To address these paradoxes, Pappe suggests that the solidarity movement needs to introduce a new lexicon that frames the struggle in terms of decolonization, “regime change” and the imperative of a one-state solution. These terms, Pappe argues, give activists a way of getting beyond the old orthodoxy of resolving the conflict through peace negotiations and a two-state solution, which have failed, he says, because Israel is guided by an ideology that seeks to “de-Arabize” all of historic Palestine.
The Israeli government will never cease to seek this goal until it’s confronted with the necessity to end its colonial project, become a state of all its citizens, pay reparations to the Palestinians it forced into exile, and abandon the project of apartheid that is implicit in the two-state solution.
Chomsky and Pappe agree on many of these issues. The dialogues show both men acknowledging that Israel is a settler-colonial society.
Chomsky notes that this fact probably explains why Australia, Canada and the United States are Israel’s most consistent supporters since the settler-colonial origins of all four countries make them natural allies.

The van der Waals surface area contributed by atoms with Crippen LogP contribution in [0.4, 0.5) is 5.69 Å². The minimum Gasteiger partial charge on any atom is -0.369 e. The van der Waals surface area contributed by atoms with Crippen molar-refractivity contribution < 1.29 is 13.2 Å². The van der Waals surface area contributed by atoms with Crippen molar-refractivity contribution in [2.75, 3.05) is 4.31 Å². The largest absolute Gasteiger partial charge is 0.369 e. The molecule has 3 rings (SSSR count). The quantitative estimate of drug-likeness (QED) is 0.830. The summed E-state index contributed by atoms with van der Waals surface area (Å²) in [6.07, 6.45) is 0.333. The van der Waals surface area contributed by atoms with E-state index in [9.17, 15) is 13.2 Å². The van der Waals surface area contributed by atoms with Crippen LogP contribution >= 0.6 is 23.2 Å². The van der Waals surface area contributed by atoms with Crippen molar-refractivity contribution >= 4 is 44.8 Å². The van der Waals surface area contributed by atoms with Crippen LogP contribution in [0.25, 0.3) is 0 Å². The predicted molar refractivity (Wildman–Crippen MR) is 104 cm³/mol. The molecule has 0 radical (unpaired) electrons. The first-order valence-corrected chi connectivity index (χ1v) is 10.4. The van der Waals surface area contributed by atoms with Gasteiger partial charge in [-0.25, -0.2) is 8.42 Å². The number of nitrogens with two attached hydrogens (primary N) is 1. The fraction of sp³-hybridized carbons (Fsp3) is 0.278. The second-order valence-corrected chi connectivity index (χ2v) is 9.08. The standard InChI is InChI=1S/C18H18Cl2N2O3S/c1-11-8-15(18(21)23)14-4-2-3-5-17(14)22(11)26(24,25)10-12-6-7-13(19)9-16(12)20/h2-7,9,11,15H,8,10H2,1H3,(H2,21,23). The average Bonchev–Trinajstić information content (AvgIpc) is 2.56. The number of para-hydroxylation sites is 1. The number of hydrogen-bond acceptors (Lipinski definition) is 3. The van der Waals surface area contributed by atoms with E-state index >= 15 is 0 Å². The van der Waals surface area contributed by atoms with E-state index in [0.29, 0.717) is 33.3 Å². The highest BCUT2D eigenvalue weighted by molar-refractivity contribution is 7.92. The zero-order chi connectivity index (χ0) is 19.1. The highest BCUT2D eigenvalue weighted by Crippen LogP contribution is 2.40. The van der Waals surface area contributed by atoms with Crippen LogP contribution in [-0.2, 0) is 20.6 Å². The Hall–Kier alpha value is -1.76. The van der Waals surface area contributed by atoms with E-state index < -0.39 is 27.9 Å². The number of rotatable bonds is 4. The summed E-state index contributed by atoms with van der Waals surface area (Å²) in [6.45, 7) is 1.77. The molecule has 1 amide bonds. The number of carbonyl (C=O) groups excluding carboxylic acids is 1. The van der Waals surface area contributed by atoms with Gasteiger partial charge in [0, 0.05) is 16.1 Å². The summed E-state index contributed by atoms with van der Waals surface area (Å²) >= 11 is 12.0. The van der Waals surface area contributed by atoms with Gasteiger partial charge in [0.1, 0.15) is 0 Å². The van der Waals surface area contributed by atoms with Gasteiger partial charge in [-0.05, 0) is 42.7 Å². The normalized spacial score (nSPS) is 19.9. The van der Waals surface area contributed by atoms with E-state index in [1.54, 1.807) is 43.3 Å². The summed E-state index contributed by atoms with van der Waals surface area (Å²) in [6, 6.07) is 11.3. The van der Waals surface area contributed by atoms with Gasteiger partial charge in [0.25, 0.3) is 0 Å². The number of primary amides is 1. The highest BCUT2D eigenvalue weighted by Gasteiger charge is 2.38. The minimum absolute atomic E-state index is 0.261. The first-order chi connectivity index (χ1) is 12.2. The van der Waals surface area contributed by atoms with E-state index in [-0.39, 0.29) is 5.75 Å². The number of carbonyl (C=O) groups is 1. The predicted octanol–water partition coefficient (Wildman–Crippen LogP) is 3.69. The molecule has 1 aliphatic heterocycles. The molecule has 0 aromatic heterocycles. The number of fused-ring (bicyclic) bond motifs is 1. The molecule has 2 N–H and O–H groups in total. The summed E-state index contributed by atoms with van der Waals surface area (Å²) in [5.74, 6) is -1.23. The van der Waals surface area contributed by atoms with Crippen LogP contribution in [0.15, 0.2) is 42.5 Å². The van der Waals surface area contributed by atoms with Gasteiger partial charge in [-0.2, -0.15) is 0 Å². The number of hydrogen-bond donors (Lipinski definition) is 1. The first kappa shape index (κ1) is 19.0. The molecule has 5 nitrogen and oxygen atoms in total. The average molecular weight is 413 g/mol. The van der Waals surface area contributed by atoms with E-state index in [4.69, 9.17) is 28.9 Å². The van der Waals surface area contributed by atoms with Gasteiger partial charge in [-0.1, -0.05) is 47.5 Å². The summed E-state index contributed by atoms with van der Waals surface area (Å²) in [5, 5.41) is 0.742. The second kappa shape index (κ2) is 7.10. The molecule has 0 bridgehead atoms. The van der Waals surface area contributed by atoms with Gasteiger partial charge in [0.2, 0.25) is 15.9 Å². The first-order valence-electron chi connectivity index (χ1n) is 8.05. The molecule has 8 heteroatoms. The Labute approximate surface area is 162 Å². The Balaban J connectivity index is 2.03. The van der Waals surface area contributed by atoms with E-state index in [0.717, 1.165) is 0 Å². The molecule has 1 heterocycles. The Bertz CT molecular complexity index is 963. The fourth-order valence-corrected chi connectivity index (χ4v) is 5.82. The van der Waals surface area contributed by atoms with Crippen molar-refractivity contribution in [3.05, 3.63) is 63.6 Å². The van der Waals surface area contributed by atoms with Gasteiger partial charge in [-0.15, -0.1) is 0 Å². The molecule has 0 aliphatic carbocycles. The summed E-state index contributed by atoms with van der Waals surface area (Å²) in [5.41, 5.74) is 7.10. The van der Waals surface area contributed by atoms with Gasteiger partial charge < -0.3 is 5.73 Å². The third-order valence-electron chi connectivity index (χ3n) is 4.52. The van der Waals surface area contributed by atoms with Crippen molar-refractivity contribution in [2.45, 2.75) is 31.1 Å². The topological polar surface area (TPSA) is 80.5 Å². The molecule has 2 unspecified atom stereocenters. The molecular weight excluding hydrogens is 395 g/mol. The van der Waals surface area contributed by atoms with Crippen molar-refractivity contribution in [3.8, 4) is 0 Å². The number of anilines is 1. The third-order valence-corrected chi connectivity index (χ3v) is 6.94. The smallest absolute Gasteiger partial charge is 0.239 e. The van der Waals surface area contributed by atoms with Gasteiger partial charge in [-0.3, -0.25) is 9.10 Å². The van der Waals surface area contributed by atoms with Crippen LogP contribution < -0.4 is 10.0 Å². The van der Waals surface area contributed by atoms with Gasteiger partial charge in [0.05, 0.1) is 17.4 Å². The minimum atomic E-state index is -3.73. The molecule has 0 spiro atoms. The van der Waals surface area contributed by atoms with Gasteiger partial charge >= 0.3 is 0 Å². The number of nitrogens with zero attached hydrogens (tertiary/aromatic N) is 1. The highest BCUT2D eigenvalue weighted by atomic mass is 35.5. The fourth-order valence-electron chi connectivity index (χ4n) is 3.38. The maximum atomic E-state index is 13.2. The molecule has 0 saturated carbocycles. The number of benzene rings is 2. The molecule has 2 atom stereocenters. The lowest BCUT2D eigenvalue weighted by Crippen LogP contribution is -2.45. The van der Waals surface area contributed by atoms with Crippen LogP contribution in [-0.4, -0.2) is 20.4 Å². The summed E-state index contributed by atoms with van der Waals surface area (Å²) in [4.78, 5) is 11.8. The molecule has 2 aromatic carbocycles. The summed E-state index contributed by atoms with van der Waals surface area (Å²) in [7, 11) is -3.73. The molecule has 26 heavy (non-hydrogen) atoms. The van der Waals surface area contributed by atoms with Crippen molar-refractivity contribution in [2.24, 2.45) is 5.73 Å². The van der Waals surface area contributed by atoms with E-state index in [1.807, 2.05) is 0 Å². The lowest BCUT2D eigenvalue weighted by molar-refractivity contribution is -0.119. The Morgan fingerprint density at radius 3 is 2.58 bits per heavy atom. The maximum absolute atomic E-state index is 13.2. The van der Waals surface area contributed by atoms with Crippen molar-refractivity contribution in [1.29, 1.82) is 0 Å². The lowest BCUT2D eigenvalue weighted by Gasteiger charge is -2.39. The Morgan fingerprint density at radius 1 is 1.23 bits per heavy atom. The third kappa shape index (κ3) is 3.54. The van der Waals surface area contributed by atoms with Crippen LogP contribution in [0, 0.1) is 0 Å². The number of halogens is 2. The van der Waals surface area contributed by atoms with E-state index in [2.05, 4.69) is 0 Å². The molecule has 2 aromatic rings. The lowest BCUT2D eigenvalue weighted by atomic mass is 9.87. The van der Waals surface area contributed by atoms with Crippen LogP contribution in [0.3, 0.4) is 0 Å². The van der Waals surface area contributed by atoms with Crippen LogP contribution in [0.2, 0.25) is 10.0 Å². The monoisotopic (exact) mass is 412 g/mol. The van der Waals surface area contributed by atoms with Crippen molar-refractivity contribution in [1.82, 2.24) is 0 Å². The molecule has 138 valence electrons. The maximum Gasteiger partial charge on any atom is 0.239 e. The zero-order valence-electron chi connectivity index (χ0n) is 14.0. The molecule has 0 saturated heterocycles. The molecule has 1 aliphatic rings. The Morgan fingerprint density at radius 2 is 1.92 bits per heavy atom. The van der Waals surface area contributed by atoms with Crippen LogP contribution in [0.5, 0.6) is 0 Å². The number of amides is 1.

Like any conversation, much of the content in these dialogues is often suggestive rather than grounded in rigorous argument. The two scholars throw out some tantalizing ideas.
Pappe, for example, proposes that Islamophobia is not a recent phenomenon and that it played a prominent role in winning Western support for Israel’s existence. Chomsky says it is critical for the BDS movement to target the US role in supporting Israel since Israel, like apartheid South Africa before it, understands that it can persist as a “pariah state” as long as it has US backing.
Chomsky comes off as much less hostile to and dismissive of the BDS movement in this volume than he was in a notorious article he wrote for The Nation last year. He criticizes advocates of an academic and cultural boycott for failing to prepare the groundwork for their campaign, resulting, he says, in a vulnerability to charges of violating academic freedom.
Pappe disagrees, but despite his defense of the academic boycott, one of the deficiencies of this book — namely the absence of Palestinian voices — becomes particularly glaring here.